There are several advantages to choosing a wireless keyboard. The biggest advantage is that you can use the same keyboard across multiple devices, such as your tablet, smartphone, smart TV, or even gaming console. Again, most of these devices come equipped standard with Bluetooth connectivity.
The Bluetooth keyboard also allows for greater mobility around the house or when you're out and about. Whether you are connected to your television, your mobile device, or your computer, you can move around without the annoyance of a cord strapping you to the device. And because it is small and compact, it is easy to carry in a bag or laptop case to be used with your mobile device on the go.
A wireless mini keyboard will help you cut back on clutter in your travel bag and on your work space. It allows you to use smaller devices that take up less space and require fewer cords to operate. You will not have to worry about transporting multiple USB cords for connectivity, instead needing only to ensure that your devices are adequately charged, with fresh batteries.
Using the Bluetooth connection with your laptop means that you can free up a USB port that could be used for something else. While some wireless keyboards require a USB connection, Bluetooth only needs to recognize another Bluetooth-enabled device.
In the end, while they do operate on batteries, and they tend to be slightly more expensive than traditional keyboards, the advantages of mini keyboards tend to far outweigh any negatives.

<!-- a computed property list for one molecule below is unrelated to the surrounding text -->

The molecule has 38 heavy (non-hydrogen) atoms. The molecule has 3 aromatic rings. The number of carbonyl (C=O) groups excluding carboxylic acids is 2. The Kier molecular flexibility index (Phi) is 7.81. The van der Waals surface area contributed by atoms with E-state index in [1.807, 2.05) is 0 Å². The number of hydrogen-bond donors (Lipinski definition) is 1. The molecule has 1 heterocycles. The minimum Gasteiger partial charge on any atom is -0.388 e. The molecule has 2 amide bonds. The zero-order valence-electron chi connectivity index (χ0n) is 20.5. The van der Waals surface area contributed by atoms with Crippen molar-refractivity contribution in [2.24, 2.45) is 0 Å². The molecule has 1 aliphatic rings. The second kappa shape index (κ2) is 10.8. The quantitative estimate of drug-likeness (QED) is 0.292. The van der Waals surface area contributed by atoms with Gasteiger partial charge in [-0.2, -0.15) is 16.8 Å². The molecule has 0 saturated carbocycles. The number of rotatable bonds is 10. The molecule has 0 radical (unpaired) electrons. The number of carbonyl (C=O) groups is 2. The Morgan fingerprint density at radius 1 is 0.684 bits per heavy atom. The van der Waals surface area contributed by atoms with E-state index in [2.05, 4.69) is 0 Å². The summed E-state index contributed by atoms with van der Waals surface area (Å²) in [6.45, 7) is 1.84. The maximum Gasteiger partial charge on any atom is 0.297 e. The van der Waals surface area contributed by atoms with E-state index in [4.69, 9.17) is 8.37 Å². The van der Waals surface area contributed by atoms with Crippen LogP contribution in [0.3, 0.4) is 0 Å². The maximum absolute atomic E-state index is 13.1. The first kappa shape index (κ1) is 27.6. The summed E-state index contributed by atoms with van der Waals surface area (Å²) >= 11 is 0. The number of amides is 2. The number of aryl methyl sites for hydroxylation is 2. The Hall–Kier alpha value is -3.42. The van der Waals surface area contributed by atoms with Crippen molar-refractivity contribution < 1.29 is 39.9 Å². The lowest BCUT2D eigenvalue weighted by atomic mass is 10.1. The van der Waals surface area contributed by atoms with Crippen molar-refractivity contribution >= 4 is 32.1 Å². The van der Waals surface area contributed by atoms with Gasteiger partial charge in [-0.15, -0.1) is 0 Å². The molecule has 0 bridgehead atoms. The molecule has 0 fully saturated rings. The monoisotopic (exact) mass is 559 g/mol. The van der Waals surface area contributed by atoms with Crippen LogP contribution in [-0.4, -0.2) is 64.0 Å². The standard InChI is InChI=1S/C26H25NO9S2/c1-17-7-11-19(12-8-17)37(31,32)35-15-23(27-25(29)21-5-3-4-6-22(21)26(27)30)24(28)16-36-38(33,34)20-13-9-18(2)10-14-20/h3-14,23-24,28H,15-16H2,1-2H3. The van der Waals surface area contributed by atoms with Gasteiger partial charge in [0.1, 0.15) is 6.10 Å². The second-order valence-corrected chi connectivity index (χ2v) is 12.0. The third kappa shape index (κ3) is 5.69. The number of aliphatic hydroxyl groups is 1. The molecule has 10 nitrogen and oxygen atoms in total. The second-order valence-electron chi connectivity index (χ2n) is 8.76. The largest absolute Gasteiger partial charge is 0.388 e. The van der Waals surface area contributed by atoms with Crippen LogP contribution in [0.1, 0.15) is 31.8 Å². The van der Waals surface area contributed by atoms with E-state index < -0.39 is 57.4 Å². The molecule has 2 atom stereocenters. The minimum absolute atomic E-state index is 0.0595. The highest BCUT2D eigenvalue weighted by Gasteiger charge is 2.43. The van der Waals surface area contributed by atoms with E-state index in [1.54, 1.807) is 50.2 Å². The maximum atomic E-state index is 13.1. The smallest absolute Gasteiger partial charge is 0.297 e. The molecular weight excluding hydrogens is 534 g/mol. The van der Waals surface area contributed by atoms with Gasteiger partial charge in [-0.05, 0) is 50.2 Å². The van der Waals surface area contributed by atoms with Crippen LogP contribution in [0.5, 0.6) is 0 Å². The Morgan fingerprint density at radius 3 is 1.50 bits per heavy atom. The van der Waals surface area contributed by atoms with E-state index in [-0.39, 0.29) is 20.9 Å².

A Brief History of Mini Keyboards
The name “Bluetooth” is derived from the ancient king of Denmark, Harald Blatand. He ruled from 940 until 986 and is most notable for uniting his country by converting its citizens to Christianity. It is unclear where or why Harald Blatand received the name “Bluetooth.” Several theories exist, each one as ridiculous as the last. What is clear is that one of the most popular pieces of modern technology has been named after this noteworthy king.
Sven Mattisson worked as an engineer for the Department of Applied Electronics in the Faculty of Engineering at Lund University. He began to develop the early stages of Bluetooth technology while completing his doctoral thesis. He obtained his PhD in 1986 and began working on a wide range of projects. One of these projects included working with transistors and creating programs that were capable of generating circuit diagrams.
Mattisson was hired by Ericsson Mobile Communications in 1995. In 1997, Ericsson partnered with Intel and Jim Kardach, their head of technological development. Kardach and Mattisson worked closely with one another to develop a technology that could wirelessly link mobile phones and a wide range of other devices.
Bluetooth technology was officially launched in 1998, but it took nearly ten years for it to really catch on among the public. Originally, when many thought of Bluetooth, they thought of the ear pieces that could wirelessly attach to mobile phones for hands-free calls. However, more consumers today understand that Bluetooth technology can be equipped in nearly any electronic device, including mini keyboards and other computer, smartphone, and tablet accessories.